At its event yesterday in San Francisco, Uber unleashed a slew of announcements and updates to its app, including merging Uber Eats into its main rideshare app, expanding its rewards program, and several other improvements geared towards bolstering the presence of Uber Eats in customers’ everyday lives.
Of all the food-centric news to come out of the event, what’s most interesting to us over here at The Spoon is Uber’s continued focus on ghost kitchens. The company announced yesterday it has teamed up with Rachel Ray to open a virtual restaurant whose menu will only be available on Uber Eats.
A blog post from Uber offered some details, though not a ton. The limited-time “restaurant” will run for 10 weeks in 10 cities and be timed with the launch of Ray’s new cookbook. Uber didn’t specify which cities and exactly when the launch will happen, but presumably the food will be cooked in one of the company’s growing number of ghost kitchens and delivered out to customers in a nearby radius.
The initiative highlights a new trend we’re seeing more of in ghost kitchens, which is using them to launch non-restaurant concepts that would be prohibitively expensive to test out in a traditional brick-and-mortar setting. Uber isn’t alone in this new arena: Grubhub has already launched two such initiatives, including a partnership with food publication Bon Appétit, which was announced earlier this week. Partnerships with big-name chefs seem a logical next step, and while the Uber-Rachel Ray deal is for a very limited time, it’s likely the first in what will be a long string of similar partnerships in future.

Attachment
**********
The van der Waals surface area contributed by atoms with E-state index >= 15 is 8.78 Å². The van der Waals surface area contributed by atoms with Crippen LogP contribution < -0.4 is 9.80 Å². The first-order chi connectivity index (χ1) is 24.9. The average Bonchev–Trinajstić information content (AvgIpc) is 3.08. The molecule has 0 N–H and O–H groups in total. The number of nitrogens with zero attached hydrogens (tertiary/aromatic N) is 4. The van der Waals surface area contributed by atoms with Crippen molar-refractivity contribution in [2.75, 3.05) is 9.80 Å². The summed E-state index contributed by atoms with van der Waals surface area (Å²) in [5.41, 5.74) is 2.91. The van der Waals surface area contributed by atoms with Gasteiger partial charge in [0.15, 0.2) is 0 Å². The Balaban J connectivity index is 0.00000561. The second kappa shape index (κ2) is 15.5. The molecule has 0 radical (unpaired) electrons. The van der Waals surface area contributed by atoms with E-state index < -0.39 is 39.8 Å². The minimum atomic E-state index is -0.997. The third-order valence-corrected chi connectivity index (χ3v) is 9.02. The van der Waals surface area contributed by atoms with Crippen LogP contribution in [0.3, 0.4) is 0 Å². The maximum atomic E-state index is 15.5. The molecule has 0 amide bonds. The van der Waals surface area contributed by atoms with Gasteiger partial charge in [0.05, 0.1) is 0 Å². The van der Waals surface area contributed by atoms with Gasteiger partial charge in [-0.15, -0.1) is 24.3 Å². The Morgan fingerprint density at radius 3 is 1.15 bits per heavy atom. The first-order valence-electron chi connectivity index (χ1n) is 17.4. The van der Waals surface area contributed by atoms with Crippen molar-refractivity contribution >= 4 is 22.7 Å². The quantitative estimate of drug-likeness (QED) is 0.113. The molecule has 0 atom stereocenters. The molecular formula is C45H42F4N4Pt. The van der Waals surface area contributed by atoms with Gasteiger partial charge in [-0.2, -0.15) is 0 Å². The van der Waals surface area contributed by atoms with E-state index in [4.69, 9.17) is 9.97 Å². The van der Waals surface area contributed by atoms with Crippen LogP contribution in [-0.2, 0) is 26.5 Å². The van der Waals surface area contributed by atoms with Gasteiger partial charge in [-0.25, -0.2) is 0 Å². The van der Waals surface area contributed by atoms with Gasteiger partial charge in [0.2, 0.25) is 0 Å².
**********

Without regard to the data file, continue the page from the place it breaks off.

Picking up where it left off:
Rachel Ray wasn’t the only deal announced at the event yesterday. Uber Eats also unveiled an exclusive food delivery partnership with fast-casual chain Sweetgreen. Interestingly, the announcement comes the same week Sweetgreen closed a $150 million funding round and said it will launch its own in-house delivery service.
Uber made multiple other announcements yesterday that will affect Eats, including the news that it will merge its food delivery app into its main ride-hailing app. This “next generation of the Uber app,” as the company called it in a blog post, is currently testing two different versions of this new interface in “hundreds of U.S. and international cities.”
The company also highlighted allergy-friendly filters, which will let Eats customers communicate more effectively with restaurants about their dietary restrictions, and its forthcoming plans to make extras like cutlery and straws available only upon request.
With growth of its ride-hailing service stalling, including less-than-stellar earnings reports from Q2, it makes sense Uber is continuing to focus on its Eats business, though that business has yet to become profitable, either, and, as Uber CEO Dara Khosrowshahi noted on the Q2 earnings call, won’t be for some time. Whether celebrity chefs and allergy filters can actually make any real progress towards changing that remains doubtful.